“Was that a tremor?” he asked.

Daisy’s mouth was so dry, she couldn’t answer. It had felt like an earthquake to her, too, but no one else in the bar seemed to have noticed. Conversation went on. Laugher surged around them.

Her gaze shifted from Trouble’s beautiful green eyes to the newcomer who moved hesitantly toward the bar.

The man who’d been tagged by the heart had on a tailored brown suit and an ugly tie. Average height, average build, he wore thick Clark Kent glasses and had a smooth shaven, baby-faced look to him, though she guessed he was probably in his thirties. He perched on the bar stool two over from Trouble and gave her a shy smile.

He looked far too sweet and respectable to be her type, but maybe that’s why the heart had picked him. Her type had a habit of making her cry. Daisy realized her mouth had dropped open and she shut it with a snap.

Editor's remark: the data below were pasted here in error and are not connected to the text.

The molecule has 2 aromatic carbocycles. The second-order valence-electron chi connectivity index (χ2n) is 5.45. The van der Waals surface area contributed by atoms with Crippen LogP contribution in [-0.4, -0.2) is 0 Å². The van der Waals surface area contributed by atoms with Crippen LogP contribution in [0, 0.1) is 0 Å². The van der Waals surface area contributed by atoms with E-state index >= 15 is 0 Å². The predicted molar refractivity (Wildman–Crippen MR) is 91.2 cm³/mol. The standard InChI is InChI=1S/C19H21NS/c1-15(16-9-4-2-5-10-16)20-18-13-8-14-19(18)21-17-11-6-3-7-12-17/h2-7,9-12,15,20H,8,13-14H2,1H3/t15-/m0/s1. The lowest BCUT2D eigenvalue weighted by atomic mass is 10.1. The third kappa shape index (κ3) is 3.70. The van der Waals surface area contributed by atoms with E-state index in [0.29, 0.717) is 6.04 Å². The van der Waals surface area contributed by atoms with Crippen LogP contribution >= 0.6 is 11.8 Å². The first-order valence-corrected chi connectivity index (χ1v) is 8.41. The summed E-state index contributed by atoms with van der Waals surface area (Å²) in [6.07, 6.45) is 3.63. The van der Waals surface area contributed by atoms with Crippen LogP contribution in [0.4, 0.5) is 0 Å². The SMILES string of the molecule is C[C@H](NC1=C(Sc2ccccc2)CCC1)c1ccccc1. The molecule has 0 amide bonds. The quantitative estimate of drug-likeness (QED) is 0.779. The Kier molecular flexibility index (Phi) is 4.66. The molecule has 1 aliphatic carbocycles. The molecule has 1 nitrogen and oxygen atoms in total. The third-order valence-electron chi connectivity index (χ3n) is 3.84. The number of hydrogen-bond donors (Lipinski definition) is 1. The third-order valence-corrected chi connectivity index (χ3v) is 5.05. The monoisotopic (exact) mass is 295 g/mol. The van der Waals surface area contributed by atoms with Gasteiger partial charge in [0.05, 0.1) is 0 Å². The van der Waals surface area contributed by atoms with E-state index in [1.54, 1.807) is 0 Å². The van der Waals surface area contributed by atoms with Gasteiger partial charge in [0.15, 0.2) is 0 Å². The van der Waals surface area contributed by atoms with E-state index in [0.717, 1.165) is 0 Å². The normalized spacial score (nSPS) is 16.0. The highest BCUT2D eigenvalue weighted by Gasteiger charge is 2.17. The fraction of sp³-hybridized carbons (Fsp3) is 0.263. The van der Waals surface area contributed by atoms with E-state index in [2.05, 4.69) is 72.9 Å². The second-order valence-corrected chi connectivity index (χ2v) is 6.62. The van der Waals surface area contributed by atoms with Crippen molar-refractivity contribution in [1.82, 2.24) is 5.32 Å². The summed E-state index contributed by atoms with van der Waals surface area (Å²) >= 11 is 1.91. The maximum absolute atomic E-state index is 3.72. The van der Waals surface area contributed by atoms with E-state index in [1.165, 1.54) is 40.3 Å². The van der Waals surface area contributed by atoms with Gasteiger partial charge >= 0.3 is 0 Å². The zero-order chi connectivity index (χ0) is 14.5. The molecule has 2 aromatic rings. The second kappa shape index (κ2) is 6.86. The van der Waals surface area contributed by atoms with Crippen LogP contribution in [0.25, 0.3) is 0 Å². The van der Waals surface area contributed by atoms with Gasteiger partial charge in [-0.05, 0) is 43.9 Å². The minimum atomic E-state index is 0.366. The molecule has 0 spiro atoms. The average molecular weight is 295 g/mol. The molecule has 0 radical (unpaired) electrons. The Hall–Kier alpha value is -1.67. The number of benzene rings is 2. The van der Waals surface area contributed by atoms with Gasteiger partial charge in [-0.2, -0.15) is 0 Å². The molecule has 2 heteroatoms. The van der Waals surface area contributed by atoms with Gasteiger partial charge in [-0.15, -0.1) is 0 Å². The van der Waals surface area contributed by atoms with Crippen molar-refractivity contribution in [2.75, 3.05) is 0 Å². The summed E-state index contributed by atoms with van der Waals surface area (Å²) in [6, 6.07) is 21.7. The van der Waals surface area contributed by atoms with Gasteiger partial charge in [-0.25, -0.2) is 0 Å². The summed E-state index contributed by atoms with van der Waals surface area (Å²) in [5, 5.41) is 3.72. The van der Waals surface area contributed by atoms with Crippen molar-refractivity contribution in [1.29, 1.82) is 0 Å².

“What can I get you?” she asked him, her voice husky.

“I’m not quite certain,” he said, looking around the gleaming bar with wide eyes. “This place is incredible.”

Clark Kent had a British accent that made her knees go a bit rubbery, and his eyes behind those glasses looked a warm, chocolate brown.

“I’ve not seen an establishment like it before. You specialize in martinis, isn’t it?”

Thus the name, With a Twist, but she didn’t say that. Instead she smiled and nodded. At least he hadn’t ordered a Budweiser, she thought, belatedly remembering her other customer. She shot Trouble an apologetic look and let him know she’d be right with him.

To Clark Kent, she said, “Here’s our martini menu. See if anything sounds good and I’ll be right with you.”

Turning back to Trouble, she said, “I’m sorry. What kind of beer did you want?”

“I’ll take a Fat Tire,” he told her, casting a curious look between her and Clark Kent. When his green gaze returned to her face, it held a sardonic glimmer that made her want to squirm. “Please,” he tacked on.

Did she imagine that he’d added a mocking, British inflection to that please?

She served his beer with a cold glass—that he ignored—and went back to ogling the man the crystal heart had marked. He looked up and gave her a bewildered smile.